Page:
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Can Zach Miller be a break out star for the Bears?

Can Zach Miller be a break out star for the Bears?

Chicago Bears v St Louis Rams Photo by Michael B. Thomas/Getty Images

When the Chicago Bears traded away Martellus Bennett, they did so with the notion that a returning Zach Miller could step in and fill some of the void at tight end. Miller may not come close to the 65 receptions and 685 receiving yards that Bennett has averaged over the last four years, then again, he does have the hands and athleticism to make an impact.

If you consider that Miller didn't become a consistent part of the Bears' offense until mid-way though last season, his overall numbers (34/439/5) seem even more impressive. In Miller's last 8 games of the Bears season, he had 31 catches for 404 yards and all 5 touchdowns. The odds are he won't play in all 16 games of the 2016 season, but simple math puts his '15 season on a 62/808/10 clip. If he can come anywhere close to those numbers this year, the Bears will be pleased.

While Bennett was known as a decent to good blocker in the run game, Miller is more of an effort guy. He's a willing blocker, but he just doesn't have the size or strength to move people. But, if his technique is sound, he can be effective enough.

The fellas over at the analytics/fantasy site,, believe that there's a good chance Miller has a breakout season in 2016 due to his size (6'4"), "athleticism and route-running ability," but more importantly because of their Net Expected Points (NEP) formula.

I would suggest hitting that link above because I'm sure the mathematicians at NumberFire will explain NEP much better than I could.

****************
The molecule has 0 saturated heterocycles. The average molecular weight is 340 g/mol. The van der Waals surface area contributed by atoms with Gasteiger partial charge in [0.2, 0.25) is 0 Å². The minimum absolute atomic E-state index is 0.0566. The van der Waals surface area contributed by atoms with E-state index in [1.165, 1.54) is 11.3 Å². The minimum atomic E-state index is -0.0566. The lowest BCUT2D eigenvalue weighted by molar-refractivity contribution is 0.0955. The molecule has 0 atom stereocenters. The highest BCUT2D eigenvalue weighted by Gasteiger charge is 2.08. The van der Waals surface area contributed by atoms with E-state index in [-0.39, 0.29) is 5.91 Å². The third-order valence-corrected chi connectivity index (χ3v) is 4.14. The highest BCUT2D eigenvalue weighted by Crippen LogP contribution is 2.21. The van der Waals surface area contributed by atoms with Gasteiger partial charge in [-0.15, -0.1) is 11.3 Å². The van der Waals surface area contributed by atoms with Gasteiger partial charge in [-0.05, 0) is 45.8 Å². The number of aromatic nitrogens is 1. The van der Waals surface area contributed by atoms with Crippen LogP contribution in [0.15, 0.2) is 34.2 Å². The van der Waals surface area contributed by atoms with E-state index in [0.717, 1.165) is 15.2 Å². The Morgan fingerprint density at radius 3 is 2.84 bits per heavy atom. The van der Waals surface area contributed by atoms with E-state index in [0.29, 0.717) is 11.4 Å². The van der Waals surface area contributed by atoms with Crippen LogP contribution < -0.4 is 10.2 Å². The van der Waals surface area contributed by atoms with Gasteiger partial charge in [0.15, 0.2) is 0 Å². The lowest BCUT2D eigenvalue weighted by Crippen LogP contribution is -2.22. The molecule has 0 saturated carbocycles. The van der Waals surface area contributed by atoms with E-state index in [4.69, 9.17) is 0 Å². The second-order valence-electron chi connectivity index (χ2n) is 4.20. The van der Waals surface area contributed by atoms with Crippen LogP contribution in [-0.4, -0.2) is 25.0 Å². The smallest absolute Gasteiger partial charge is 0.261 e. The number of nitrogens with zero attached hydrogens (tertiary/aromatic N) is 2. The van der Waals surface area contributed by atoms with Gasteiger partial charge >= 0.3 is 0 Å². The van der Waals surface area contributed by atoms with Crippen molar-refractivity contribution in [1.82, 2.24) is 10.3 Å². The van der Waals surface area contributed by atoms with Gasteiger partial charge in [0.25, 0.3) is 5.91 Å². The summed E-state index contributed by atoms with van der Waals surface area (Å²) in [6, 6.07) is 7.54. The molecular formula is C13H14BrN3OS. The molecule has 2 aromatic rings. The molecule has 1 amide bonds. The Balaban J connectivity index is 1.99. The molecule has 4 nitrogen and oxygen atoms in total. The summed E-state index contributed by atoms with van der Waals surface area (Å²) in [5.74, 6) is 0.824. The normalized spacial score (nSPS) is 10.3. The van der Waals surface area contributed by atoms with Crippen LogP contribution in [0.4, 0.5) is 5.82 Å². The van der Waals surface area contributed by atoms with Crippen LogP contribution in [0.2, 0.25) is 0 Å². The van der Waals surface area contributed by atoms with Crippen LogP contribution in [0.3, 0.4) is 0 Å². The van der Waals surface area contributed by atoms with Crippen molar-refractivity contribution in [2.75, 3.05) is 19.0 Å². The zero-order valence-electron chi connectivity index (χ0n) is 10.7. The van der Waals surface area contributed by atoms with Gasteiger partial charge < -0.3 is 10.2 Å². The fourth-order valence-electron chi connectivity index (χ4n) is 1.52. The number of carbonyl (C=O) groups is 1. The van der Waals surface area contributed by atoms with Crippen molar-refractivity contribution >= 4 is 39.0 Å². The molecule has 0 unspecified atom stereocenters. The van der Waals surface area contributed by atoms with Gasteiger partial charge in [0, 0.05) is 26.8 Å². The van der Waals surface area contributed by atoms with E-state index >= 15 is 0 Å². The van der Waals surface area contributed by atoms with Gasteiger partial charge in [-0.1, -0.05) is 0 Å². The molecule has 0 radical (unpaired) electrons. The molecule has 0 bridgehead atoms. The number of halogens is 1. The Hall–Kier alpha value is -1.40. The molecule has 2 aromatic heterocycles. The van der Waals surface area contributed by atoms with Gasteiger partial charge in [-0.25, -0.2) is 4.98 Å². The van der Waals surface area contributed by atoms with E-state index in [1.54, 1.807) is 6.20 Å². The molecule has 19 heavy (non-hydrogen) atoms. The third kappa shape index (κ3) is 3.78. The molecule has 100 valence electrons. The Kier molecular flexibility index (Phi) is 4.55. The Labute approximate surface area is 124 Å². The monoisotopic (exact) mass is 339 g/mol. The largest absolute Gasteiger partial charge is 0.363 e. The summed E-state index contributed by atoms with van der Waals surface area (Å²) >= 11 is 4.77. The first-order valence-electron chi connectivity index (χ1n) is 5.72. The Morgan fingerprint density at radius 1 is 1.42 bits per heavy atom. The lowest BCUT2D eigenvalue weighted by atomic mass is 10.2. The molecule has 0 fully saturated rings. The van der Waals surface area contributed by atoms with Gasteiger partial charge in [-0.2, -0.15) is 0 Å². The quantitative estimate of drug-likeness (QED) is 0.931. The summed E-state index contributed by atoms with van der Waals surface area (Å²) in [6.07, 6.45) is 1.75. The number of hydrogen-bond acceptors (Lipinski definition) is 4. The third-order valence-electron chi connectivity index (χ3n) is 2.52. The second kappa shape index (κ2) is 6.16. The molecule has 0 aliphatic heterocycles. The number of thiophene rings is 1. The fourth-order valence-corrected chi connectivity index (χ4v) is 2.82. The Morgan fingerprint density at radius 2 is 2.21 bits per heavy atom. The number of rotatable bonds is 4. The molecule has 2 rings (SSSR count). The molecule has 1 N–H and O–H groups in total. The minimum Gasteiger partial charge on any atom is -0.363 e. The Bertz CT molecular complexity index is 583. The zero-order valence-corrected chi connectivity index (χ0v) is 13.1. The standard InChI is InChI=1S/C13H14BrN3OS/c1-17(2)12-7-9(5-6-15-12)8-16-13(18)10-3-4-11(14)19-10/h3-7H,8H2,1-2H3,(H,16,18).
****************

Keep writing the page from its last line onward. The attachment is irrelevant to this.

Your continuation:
Miller earned 0.85 Reception Net Expected Points (NEP) per target in 2015 due in large part to his high catch rate (73.91%) and overall Reception Success Rate (88.24%), which indicates the percentage of his catches that led to points above expectation, as measured by NEP.

For some context, Miller's per-target Reception NEP ranked second-best among tight ends with between 40 and 100 targets behind only Tyler Eifert's 0.98 mark. Bennett's 0.46 on 80 targets ranked 22nd.

They do have some concerns about Miller, one of which we talked about above, his blocking. At this point in his career, and at 240 pounds, Miller will never be a great blocker, but the Bears don't need him to be. A reliable enough blocking tight end will emerge from the group of TEs they have in camp, and if one doesn't, they'll either use an extra offensive lineman or scour the waiver wire to get a guy that can do the job. Offensive coordinator Dowell Loggains will need to be creative with his formations in the run game to keep defenses honest.

Their other concern is health, but until we see how his soon to be 32 year old body holds up, there's no way to know if the years of injuries were just random fluky things, or if the career high in total snaps from 2015 (708) is the new norm.

What are you guys expecting out of Miller this year?